Tuesday, March 29, 2016

Volta à Terra (Return to Earth)

VOLTA À TERRA (Return to Earth)            B+                  
aka:  Be(Longing)
Portugal  (78 mi)  2014  d:  João Pedro Plácido         Official site                                        

Co-written, shot, and directed by João Pedro Plácido, a Lisbon-born director raised by his maternal grandparents who began shooting music videos at the age of 19, attending film school in both Lisbon and Germany, as he is fluent in five languages.  Most of his previous work has been as a documentary cinematographer, where this is his first venture as a director.   Perhaps as a tribute to his grandparents, who are originally from the region explored in northern Portugal, the life depicted hasn’t changed much through the centuries, with farmers raising cattle and living off the land, where rising early and capturing the ritual of their daily routines comprises the majority of this somewhat slight work.  By exploring the four seasons in the remote village of Uz, in many respects it treads on similar territory as Michelangelo Frammartino’s wordless Le Quattro Volte (The Four Times) (2010), where the cycle of life feels unchanged since Biblical times.  In modern day Portugal, most have left these rural havens to seek work in the cities, leaving the arduous work to the large families that actually have the manpower to perform all the necessary chores, where a good deal of the film is witnessing family members out in the fields plowing or harvesting their crops, offering a communal feel to their lives that resembles Dovzhenko’s EARTH (1930), especially the jovial talk that they provide, continually teasing one another, making jokes at someone else’s expense, all in good fun, where the older family members continually ridicule the laziness of youth, as they have it so much easier than previous generations.  What’s remarkable are scenes where workers toiling at their backbreaking farm work break out into song at a moment’s notice, perhaps playing to the camera, but it happens with regularity, with the men often choosing saucy songs, like the kind sailors might sing at sea.  In fact, there’s a good deal of profanity expressed, usually when something doesn’t go as it should, but they use it as comic relief, where there’s a surprising amount of humor involved in just getting through each day.  One might attribute this to being a close-knit family, where they meet regularly over meals, where joking with one another is what comprises the dinner conversation.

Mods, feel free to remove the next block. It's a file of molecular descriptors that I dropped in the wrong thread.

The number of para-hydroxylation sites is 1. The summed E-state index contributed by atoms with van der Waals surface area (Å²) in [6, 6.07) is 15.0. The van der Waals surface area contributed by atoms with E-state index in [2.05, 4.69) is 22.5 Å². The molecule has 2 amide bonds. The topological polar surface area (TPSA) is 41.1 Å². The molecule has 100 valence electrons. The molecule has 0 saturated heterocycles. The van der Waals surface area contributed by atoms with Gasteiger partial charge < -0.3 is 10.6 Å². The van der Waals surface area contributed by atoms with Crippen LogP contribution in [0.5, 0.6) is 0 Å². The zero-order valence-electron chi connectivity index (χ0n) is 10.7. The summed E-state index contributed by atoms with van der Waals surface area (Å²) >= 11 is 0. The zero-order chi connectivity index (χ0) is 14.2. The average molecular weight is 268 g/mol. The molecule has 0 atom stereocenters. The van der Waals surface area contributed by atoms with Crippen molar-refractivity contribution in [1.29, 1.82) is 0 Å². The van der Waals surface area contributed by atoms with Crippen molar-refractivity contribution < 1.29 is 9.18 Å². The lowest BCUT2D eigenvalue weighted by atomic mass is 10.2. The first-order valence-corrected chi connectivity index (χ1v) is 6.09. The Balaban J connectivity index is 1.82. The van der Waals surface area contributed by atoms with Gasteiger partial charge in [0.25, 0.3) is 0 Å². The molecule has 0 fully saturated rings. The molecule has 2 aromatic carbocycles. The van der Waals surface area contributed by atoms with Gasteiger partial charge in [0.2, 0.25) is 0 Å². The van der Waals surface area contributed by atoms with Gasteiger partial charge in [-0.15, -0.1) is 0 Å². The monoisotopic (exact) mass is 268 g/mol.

Most of the film focuses upon Daniel (Daniel Xavier Pereira), at twenty-one, one of the youngest members to pull his own weight out in the fields, who dropped out of school in the 9th grade to help work on his family farm, where we see him at the crack of dawn, with fog still lingering in the air, as he lets the cattle out of their stables and leads them down a rocky pathway, up a few stairs, and out into the rolling hills where they can graze all day on fresh grass.  Calling each by name, swearing profusely when they ignore him, he is a modern day shepherd that spends his days tending to a prime herd of cattle while lost to his own dreams and ambition.  The film offers a mix of rural solidarity within a strong family unit that must work together to survive, but also moments of solitude, where the presence of the land is paramount.  Daniel jokes about an aging bull that finds it more difficult to procreate, claiming it needs some Viagra while being teased relentlessly about how he needs to offer a helping hand.  Part of what attracts the filmmaker’s interest is the eccentricities of the elders, who develop their own habits, where one interestingly walks to one of the town’s celebratory festivities with a scythe still in his hand.  One of the more amusing scenes features Daniel attempting to communicate with a young French boy, where they seem to do nicely by speaking only their own languages, where the young kid is not in the least persuaded to learn Portuguese.  While there are scenes of gathering wheat, tying them into stalks, there are also sheep that are individually sheared by hand, while a gigantic pig is butchered into various sized cuts of meat, where nothing seems to go to waste.  As they work, pulling a stalled tractor out of the mud, people from town can be seen standing around the road shooting pictures of them, where a centuries-old tradition collides with the modern era, as if farmers have become an endangered species.   It appears the village was founded about 700 or 800 years ago, but the population has dwindled recently, with a current population of under 100 residents, where one farmer can be heard lamenting, “Those that work the most, earn the least.”